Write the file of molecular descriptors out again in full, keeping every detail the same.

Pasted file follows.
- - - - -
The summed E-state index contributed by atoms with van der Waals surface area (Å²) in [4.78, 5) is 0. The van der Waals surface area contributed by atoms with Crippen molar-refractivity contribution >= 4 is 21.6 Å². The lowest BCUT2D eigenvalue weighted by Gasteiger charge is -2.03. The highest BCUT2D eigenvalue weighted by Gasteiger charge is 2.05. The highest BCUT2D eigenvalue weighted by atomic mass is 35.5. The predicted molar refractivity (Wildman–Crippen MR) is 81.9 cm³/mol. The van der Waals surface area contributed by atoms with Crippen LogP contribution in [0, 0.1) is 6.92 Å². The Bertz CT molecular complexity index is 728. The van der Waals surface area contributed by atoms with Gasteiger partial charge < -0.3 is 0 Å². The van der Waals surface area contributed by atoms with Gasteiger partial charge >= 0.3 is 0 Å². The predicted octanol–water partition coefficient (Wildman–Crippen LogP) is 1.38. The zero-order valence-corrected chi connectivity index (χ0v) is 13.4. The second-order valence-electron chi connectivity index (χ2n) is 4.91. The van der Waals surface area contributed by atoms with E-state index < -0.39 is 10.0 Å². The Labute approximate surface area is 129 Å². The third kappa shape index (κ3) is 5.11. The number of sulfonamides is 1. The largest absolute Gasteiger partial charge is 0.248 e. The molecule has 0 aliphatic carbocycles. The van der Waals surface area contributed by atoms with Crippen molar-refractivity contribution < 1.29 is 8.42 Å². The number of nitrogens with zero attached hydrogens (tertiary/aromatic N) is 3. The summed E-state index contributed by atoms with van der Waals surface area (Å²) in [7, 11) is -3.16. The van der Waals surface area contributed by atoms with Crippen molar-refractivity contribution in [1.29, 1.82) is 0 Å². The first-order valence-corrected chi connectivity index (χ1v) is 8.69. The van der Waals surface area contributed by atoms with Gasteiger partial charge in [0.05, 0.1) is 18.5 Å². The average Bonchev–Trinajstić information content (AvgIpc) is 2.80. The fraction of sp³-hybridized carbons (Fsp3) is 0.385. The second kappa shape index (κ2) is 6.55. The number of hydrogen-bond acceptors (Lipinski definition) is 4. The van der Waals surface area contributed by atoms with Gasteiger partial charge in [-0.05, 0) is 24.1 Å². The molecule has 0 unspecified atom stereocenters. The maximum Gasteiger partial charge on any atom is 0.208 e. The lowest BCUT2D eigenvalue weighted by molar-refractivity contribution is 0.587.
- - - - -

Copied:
The summed E-state index contributed by atoms with van der Waals surface area (Å²) in [4.78, 5) is 0. The van der Waals surface area contributed by atoms with Crippen molar-refractivity contribution >= 4 is 21.6 Å². The lowest BCUT2D eigenvalue weighted by Gasteiger charge is -2.03. The highest BCUT2D eigenvalue weighted by Gasteiger charge is 2.05. The highest BCUT2D eigenvalue weighted by atomic mass is 35.5. The predicted molar refractivity (Wildman–Crippen MR) is 81.9 cm³/mol. The van der Waals surface area contributed by atoms with Crippen LogP contribution in [0, 0.1) is 6.92 Å². The Bertz CT molecular complexity index is 728. The van der Waals surface area contributed by atoms with Gasteiger partial charge < -0.3 is 0 Å². The van der Waals surface area contributed by atoms with Gasteiger partial charge >= 0.3 is 0 Å². The predicted octanol–water partition coefficient (Wildman–Crippen LogP) is 1.38. The zero-order valence-corrected chi connectivity index (χ0v) is 13.4. The second-order valence-electron chi connectivity index (χ2n) is 4.91. The van der Waals surface area contributed by atoms with E-state index < -0.39 is 10.0 Å². The Labute approximate surface area is 129 Å². The third kappa shape index (κ3) is 5.11. The number of sulfonamides is 1. The largest absolute Gasteiger partial charge is 0.248 e. The molecule has 0 aliphatic carbocycles. The van der Waals surface area contributed by atoms with Crippen molar-refractivity contribution < 1.29 is 8.42 Å². The number of nitrogens with zero attached hydrogens (tertiary/aromatic N) is 3. The summed E-state index contributed by atoms with van der Waals surface area (Å²) in [7, 11) is -3.16. The van der Waals surface area contributed by atoms with Crippen molar-refractivity contribution in [1.29, 1.82) is 0 Å². The first-order valence-corrected chi connectivity index (χ1v) is 8.69. The van der Waals surface area contributed by atoms with Gasteiger partial charge in [0.05, 0.1) is 18.5 Å². The average Bonchev–Trinajstić information content (AvgIpc) is 2.80. The fraction of sp³-hybridized carbons (Fsp3) is 0.385. The second kappa shape index (κ2) is 6.55. The number of hydrogen-bond acceptors (Lipinski definition) is 4. The van der Waals surface area contributed by atoms with Gasteiger partial charge in [-0.05, 0) is 24.1 Å². The molecule has 0 unspecified atom stereocenters. The maximum Gasteiger partial charge on any atom is 0.208 e. The lowest BCUT2D eigenvalue weighted by molar-refractivity contribution is 0.587.